Having tried Static Site Generators(SSGs) such as Gatsby, React-Static, Hugo, I have to say that I am frustrated(read: lazy) at having to either buy into their templating system(Hugo), content retrieval workflow(Gatsby) or just simply starting from the ground up while building my own personal website.
We are all familiar with using
console.log() to log out information for debugging purposes. However, as the application grows, console.log gets littered everywhere. Also, there is formatting messaging is done manually.
Introduction to MongoDB
MongoDB is a NoSQL database that allows us to store data in other formats such as object, document, graph other than tabular relations using relational databases. As it is designed for horizontal scaling, NoSQL is increasingly used in applications that handle a huge volume of data, and real-time analytics.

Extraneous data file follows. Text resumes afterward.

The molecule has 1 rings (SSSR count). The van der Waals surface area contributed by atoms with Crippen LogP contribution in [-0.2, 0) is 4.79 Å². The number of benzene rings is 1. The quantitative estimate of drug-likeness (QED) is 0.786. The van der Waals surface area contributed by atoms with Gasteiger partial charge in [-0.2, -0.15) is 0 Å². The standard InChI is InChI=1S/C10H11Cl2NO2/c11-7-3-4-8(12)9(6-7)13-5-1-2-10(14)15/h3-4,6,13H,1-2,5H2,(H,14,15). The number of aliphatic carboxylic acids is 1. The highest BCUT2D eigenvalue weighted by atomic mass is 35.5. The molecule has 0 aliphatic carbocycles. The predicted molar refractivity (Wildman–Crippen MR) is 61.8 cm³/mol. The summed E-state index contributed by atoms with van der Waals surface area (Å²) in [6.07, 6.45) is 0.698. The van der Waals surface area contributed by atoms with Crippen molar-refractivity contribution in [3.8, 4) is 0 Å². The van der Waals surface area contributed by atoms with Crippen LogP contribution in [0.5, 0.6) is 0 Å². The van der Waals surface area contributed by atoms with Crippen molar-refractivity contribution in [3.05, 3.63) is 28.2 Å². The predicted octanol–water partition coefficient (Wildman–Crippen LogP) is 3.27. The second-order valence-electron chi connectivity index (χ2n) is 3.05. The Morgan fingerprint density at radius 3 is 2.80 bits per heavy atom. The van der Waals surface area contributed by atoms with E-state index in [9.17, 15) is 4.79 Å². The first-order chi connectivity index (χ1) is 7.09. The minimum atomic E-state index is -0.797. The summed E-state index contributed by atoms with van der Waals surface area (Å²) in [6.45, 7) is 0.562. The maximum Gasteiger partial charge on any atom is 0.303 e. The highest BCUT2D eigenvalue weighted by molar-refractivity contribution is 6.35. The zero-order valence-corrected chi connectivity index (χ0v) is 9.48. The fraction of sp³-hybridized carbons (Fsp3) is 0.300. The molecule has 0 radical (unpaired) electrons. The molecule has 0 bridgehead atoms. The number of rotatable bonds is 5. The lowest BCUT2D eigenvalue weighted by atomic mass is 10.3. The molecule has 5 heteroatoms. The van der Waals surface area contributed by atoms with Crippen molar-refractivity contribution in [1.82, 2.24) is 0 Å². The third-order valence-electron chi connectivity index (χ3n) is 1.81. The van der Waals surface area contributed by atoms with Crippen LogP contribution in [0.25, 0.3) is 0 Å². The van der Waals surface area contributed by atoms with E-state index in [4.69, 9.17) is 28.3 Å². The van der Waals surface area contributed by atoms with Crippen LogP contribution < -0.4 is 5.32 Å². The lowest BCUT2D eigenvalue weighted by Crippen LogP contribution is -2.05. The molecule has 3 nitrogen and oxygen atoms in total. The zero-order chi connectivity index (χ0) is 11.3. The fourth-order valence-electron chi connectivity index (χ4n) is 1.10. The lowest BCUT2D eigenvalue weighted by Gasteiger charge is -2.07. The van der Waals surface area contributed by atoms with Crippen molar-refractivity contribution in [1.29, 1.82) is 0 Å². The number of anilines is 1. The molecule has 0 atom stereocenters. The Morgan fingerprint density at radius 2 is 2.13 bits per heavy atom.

Personally, I am using MongoDB out of interest, to learn a new technology and apply it to in my own side project. Like others, I followed tutorials and courses which used mongoose, a Object Document Mapper for MongoDB, to abstract nitty-gritty details away to provide a streamlined learning experience to new developers.
However, this time, I am using the native driver, in an attempt to learn to use the actual MongoDB syntax and commands.
So, the very first roadblock that I faced is to manage the connections, which mongoose already takes good care of.
While working on my internship project that uses Angular2, I had to display some data in a nice chart which provides some interactivity. After browsing around for awhile, I settled for the jQuery Sparklines pie chart.
<canvas> to draw charts(Should I use canvas or svg?), is simple and provides useful tooltip information when you hover over it.
For more info, check out the Sparklines documentation